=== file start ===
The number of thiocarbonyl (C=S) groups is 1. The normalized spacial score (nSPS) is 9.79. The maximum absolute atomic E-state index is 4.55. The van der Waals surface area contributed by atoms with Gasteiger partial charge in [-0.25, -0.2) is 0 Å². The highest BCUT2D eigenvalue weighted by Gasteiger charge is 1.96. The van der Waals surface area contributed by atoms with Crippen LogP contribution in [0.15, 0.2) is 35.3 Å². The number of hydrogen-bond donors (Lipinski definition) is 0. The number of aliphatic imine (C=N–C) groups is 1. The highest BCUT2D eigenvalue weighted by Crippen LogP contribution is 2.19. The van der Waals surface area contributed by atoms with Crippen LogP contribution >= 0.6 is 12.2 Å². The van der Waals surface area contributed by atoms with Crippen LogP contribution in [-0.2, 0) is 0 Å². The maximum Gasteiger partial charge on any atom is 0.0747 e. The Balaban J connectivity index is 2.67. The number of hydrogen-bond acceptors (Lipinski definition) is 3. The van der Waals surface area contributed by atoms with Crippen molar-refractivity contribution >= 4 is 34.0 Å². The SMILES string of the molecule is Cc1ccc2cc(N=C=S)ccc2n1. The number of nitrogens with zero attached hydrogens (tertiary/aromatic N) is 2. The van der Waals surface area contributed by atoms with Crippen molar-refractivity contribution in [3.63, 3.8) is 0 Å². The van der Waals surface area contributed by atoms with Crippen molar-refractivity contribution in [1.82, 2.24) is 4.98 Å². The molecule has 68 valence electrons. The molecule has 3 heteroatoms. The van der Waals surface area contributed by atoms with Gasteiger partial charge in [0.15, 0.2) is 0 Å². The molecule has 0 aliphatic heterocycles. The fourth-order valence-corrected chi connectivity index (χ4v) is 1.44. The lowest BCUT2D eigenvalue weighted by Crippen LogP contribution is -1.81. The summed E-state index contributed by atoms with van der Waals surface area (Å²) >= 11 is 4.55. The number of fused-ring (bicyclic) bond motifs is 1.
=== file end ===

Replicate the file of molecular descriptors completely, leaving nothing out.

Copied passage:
The number of thiocarbonyl (C=S) groups is 1. The normalized spacial score (nSPS) is 9.79. The maximum absolute atomic E-state index is 4.55. The van der Waals surface area contributed by atoms with Gasteiger partial charge in [-0.25, -0.2) is 0 Å². The highest BCUT2D eigenvalue weighted by Gasteiger charge is 1.96. The van der Waals surface area contributed by atoms with Crippen LogP contribution in [0.15, 0.2) is 35.3 Å². The number of hydrogen-bond donors (Lipinski definition) is 0. The number of aliphatic imine (C=N–C) groups is 1. The highest BCUT2D eigenvalue weighted by Crippen LogP contribution is 2.19. The van der Waals surface area contributed by atoms with Crippen LogP contribution >= 0.6 is 12.2 Å². The van der Waals surface area contributed by atoms with Crippen LogP contribution in [-0.2, 0) is 0 Å². The maximum Gasteiger partial charge on any atom is 0.0747 e. The Balaban J connectivity index is 2.67. The number of hydrogen-bond acceptors (Lipinski definition) is 3. The van der Waals surface area contributed by atoms with Crippen molar-refractivity contribution >= 4 is 34.0 Å². The SMILES string of the molecule is Cc1ccc2cc(N=C=S)ccc2n1. The number of nitrogens with zero attached hydrogens (tertiary/aromatic N) is 2. The van der Waals surface area contributed by atoms with Crippen molar-refractivity contribution in [3.63, 3.8) is 0 Å². The van der Waals surface area contributed by atoms with Crippen molar-refractivity contribution in [1.82, 2.24) is 4.98 Å². The molecule has 68 valence electrons. The molecule has 3 heteroatoms. The van der Waals surface area contributed by atoms with Gasteiger partial charge in [0.15, 0.2) is 0 Å². The molecule has 0 aliphatic heterocycles. The fourth-order valence-corrected chi connectivity index (χ4v) is 1.44. The lowest BCUT2D eigenvalue weighted by Crippen LogP contribution is -1.81. The summed E-state index contributed by atoms with van der Waals surface area (Å²) >= 11 is 4.55. The number of fused-ring (bicyclic) bond motifs is 1.